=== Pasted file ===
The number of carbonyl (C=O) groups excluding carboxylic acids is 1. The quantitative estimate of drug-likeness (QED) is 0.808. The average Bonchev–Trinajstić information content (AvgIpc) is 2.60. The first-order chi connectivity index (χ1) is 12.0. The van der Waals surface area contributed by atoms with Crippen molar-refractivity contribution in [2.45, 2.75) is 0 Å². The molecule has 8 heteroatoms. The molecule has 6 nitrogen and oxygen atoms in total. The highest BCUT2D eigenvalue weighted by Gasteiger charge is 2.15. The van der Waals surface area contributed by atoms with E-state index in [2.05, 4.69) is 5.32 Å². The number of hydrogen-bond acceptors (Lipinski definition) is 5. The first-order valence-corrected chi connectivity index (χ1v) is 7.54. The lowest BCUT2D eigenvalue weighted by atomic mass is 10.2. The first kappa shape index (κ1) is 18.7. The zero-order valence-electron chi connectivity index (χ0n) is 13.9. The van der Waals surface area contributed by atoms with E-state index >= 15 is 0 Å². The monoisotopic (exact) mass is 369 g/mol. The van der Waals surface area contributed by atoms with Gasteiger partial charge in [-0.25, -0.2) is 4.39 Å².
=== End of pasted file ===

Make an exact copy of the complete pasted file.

The number of carbonyl (C=O) groups excluding carboxylic acids is 1. The quantitative estimate of drug-likeness (QED) is 0.808. The average Bonchev–Trinajstić information content (AvgIpc) is 2.60. The first-order chi connectivity index (χ1) is 12.0. The van der Waals surface area contributed by atoms with Crippen molar-refractivity contribution in [2.45, 2.75) is 0 Å². The molecule has 8 heteroatoms. The molecule has 6 nitrogen and oxygen atoms in total. The highest BCUT2D eigenvalue weighted by Gasteiger charge is 2.15. The van der Waals surface area contributed by atoms with E-state index in [2.05, 4.69) is 5.32 Å². The number of hydrogen-bond acceptors (Lipinski definition) is 5. The first-order valence-corrected chi connectivity index (χ1v) is 7.54. The lowest BCUT2D eigenvalue weighted by atomic mass is 10.2. The first kappa shape index (κ1) is 18.7. The zero-order valence-electron chi connectivity index (χ0n) is 13.9. The van der Waals surface area contributed by atoms with E-state index >= 15 is 0 Å². The monoisotopic (exact) mass is 369 g/mol. The van der Waals surface area contributed by atoms with Gasteiger partial charge in [-0.25, -0.2) is 4.39 Å².